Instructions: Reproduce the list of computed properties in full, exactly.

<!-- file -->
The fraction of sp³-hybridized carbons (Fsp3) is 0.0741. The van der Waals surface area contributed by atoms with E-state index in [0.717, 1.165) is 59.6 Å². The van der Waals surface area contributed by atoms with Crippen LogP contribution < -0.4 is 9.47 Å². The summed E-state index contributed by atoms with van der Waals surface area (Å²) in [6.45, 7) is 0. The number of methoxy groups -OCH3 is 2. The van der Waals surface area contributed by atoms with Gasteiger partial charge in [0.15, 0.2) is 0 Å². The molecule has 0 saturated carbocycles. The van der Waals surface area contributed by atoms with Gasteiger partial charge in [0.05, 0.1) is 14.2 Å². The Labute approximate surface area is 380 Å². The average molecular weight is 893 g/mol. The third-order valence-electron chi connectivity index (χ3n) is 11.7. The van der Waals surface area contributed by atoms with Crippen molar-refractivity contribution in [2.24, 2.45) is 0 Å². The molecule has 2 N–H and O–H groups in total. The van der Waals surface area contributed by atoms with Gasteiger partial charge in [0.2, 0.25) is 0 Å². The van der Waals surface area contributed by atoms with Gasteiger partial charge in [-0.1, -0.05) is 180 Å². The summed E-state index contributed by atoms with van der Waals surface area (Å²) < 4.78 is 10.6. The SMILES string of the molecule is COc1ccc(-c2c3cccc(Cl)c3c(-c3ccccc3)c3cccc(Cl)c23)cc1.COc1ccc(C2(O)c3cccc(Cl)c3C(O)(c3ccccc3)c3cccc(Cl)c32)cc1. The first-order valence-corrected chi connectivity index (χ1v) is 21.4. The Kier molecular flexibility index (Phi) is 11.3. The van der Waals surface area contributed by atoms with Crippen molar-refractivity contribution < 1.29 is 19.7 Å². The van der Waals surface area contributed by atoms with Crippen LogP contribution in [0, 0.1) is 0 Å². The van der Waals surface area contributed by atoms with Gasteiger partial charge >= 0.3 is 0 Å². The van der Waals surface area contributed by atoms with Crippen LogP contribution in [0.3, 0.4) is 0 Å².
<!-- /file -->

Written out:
The fraction of sp³-hybridized carbons (Fsp3) is 0.0741. The van der Waals surface area contributed by atoms with E-state index in [0.717, 1.165) is 59.6 Å². The van der Waals surface area contributed by atoms with Crippen LogP contribution < -0.4 is 9.47 Å². The summed E-state index contributed by atoms with van der Waals surface area (Å²) in [6.45, 7) is 0. The number of methoxy groups -OCH3 is 2. The van der Waals surface area contributed by atoms with Gasteiger partial charge in [0.15, 0.2) is 0 Å². The molecule has 0 saturated carbocycles. The van der Waals surface area contributed by atoms with Gasteiger partial charge in [0.05, 0.1) is 14.2 Å². The Labute approximate surface area is 380 Å². The average molecular weight is 893 g/mol. The third-order valence-electron chi connectivity index (χ3n) is 11.7. The van der Waals surface area contributed by atoms with Crippen molar-refractivity contribution in [2.24, 2.45) is 0 Å². The molecule has 2 N–H and O–H groups in total. The van der Waals surface area contributed by atoms with Gasteiger partial charge in [0.2, 0.25) is 0 Å². The van der Waals surface area contributed by atoms with Gasteiger partial charge in [-0.1, -0.05) is 180 Å². The summed E-state index contributed by atoms with van der Waals surface area (Å²) < 4.78 is 10.6. The SMILES string of the molecule is COc1ccc(-c2c3cccc(Cl)c3c(-c3ccccc3)c3cccc(Cl)c23)cc1.COc1ccc(C2(O)c3cccc(Cl)c3C(O)(c3ccccc3)c3cccc(Cl)c32)cc1. The first-order valence-corrected chi connectivity index (χ1v) is 21.4. The Kier molecular flexibility index (Phi) is 11.3. The van der Waals surface area contributed by atoms with Crippen molar-refractivity contribution < 1.29 is 19.7 Å². The van der Waals surface area contributed by atoms with Crippen LogP contribution in [0, 0.1) is 0 Å². The van der Waals surface area contributed by atoms with Gasteiger partial charge >= 0.3 is 0 Å². The van der Waals surface area contributed by atoms with Crippen LogP contribution in [0.3, 0.4) is 0 Å².